“That's going to be a lot [about] engaging stakeholders to co-create what the business should be,” she says. “More corporations are realizing their greatest asset [is] the ability to tap into all of their stakeholders. Therefore, there will be a large premium for those who can do that.”
President, Rubenstein Associates; chairman, Rubenstein Communications
Ensconced in his 55th year in PR, Howard Rubenstein has bore witness to the industry's transformation in the latter part of the 20th century.
“I've seen a good many dramatic changes in PR over certainly the last 10 years, and certainly over the past decades,” he says. “PR professionals can walk into any boardroom now and are welcomed with a great deal of respect as important participants in key decision-making. They have been brought into the inner circle of management, and are now treated as generals [on] the front line.”
The major factors impacting the industry, Rubenstein notes, are the increased intensity and global reach of the media.
“With bloggers and cable news channels, the demand for news is enormous,” Rubenstein says. “Major publications are monitoring the bloggers, and they report on what the bloggers are saying.
“Truth is an important factor,” he adds. “If [something] is exposed, what happens in Brooklyn goes worldwide. A PR person should understand what happens in [his or her] local environment because of the demand for the flow of constant news.”
MD and executive creative director, 360° Digital Influence, Ogilvy Public Relations Worldwide
John Bell believes that social media is an integral part to the industry's future.
“The elephant in the room is the impact social media and search has had on our business,” Bell says. “Agencies have that opportunity to add that domain to their expertise or pass at their own peril.”
“Clients from the C-suite to chief communications officer are all extremely eager to make sense of how they can efficiently use social media today,” he adds. “Anyone with a measurable way to look at communications deserves a lot of respect and deserves that seat at the table.”
Bell, who teaches graduate communications at Johns Hopkins University, says the PR talent pool is diversifying – most of his digital staff comes from a marketing, advertising, or digital background, or startups. He advocates that PR professionals get a better understanding of competing marketing disciplines.
“The new burden on PR professionals is for them to be measurement gurus,” he says. “We need to prove the effectiveness of all the techniques we bring to bear. We can't rest on the laurels of impressions anymore.”
Associate dean, John H. Johnson School of Communications, Howard University
Rochelle Ford feels that while there are better conversations about diversity in the industry, actions are lagging.
“Everyone is recognizing the problems, but growth has been slow,” she says.
According to Bureau of Labor statistics, 3.7% of PR managers are black or African American. In advertising, that figure is 5.6%, and in marketing it's 5.1%. Ford says that figure is disappointing, considering how much scrutiny the ad industry has faced over its own diversity issues. Of other minority groups, 4% of PR managers are Hispanic and 4.2% are Asian.
Ford believes that if diversity numbers in the industry are to improve, it will require making diversity a bottom-line issue. She adds that agencies should make recruiting and retaining diverse talent a criteria that determines bonuses.
Asked to map out a best-case scenario for increasing diversity in the industry, Ford said the necessary requirements are a pipeline of diverse candidates coming into the industry, and organizations providing inclusive environments, where “people will be able to bring [his or her] whole self to work.”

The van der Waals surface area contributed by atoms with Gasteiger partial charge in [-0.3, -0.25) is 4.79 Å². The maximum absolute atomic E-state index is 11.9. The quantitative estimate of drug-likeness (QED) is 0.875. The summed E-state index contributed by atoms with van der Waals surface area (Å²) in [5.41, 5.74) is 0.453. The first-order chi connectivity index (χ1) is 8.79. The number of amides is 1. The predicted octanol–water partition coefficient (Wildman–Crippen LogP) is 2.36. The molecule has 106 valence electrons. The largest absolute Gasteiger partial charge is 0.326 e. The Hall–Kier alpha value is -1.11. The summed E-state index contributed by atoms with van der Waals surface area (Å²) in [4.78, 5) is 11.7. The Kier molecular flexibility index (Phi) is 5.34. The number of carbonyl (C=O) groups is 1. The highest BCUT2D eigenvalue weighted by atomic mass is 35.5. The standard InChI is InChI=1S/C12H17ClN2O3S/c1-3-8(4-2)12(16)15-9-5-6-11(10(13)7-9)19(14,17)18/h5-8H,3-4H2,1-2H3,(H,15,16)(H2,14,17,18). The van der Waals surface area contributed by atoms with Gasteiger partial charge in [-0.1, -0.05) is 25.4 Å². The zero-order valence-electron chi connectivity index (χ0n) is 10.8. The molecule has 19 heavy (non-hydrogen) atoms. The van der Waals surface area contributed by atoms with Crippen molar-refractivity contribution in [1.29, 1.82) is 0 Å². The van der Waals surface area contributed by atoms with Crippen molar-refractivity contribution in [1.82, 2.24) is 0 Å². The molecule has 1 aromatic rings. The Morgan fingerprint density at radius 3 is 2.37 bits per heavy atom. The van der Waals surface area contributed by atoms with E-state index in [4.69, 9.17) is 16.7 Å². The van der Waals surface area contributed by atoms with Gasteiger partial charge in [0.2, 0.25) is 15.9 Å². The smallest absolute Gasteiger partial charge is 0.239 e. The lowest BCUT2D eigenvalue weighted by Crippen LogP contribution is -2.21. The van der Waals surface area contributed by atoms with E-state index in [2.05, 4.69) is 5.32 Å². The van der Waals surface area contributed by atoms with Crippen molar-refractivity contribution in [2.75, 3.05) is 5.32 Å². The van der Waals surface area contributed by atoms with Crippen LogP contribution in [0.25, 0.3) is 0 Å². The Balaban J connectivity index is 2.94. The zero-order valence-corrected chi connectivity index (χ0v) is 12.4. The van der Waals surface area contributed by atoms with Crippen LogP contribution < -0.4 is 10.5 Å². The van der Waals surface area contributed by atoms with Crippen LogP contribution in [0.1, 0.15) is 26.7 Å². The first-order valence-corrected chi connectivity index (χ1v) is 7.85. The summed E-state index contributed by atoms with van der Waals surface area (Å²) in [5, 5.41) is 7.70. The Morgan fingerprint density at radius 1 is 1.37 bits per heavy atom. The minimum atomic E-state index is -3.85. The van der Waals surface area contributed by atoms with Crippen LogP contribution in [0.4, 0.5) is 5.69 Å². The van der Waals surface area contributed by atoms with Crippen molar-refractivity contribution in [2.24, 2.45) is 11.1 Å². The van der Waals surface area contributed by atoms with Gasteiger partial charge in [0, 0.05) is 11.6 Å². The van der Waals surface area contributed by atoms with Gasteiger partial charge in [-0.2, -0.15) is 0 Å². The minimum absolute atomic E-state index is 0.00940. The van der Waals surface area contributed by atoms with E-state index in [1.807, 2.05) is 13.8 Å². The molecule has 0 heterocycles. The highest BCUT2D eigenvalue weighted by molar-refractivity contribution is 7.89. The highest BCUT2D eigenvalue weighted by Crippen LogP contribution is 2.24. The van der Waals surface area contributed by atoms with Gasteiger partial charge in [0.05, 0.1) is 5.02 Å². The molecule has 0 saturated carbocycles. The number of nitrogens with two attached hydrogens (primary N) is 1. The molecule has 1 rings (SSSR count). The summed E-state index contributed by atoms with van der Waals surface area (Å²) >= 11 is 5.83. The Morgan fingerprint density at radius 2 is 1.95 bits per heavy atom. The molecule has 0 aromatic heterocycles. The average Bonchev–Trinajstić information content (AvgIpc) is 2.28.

Evolution of PR
CEO and president, Fleishman-Hillard
Dave Senay says an industry legend was prescient about how PR would fare in the Internet era.
“Edward Bernays defined PR as informing [and] persuading people, and connecting people with people – that sounds like a terrific description of the function of the Internet,” he says. “It's about relationship building, not a transaction – we do that. Influencing the influentials – we do that.”
But Senay adds that the industry is at a crossroads of sorts, given the graying of the marketing mix.
“The notion of PR has to be a little more elastic than some of the purists want it to be,” he says. “You won't see the term public relations on our business cards. We're not abandoning that, but we're applying our principles in ways that I don't think our industry's founders ever dreamed of.”
This pull toward integration will allow the industry to go offensive in the traditional territories of other marketing disciplines, while likewise defending the traditional PR turf against encroachment, Senay says.
“I'm predicting that you are going to see a convergence... of capabilities, mostly because of what we're seeing in the pitches,” he says. “We just pitched against [consulting firm] McKinsey; we're pitching... across the spectrum.”
Professor and director of PR Studies; director, Strategic PR Center, Annenberg School for
Communication, University of Southern California
Jerry Swerling believes the PR academy is at a crossroads. With the digital environment holding unprecedented sway over the direction of the industry and organizations expecting more business acumen from PR professionals, Swerling advocates a savvier education.
“We need to help our students understand how to work in [an] organizational, agnostic way,” he says. “Well-thought-out PR strategies can work as much for the local nonprofit that has no money as they can for the Fortune 50 company.”
Swerling says professors need to both support the industry and pursue the freedom to criticize it in constructive ways.
“Those who teach PR need to help the profession resolve the big issues the industry is facing,” he says. “We can't be seen as tools of the profession; then we lose the opportunity to pioneer change and take risks.”
Swerling advocates that communications departments foster tighter bonds with business schools or other departments that provide a strategic value to communications.
“We need to build the best programs we can wherever they find the best home,” he says.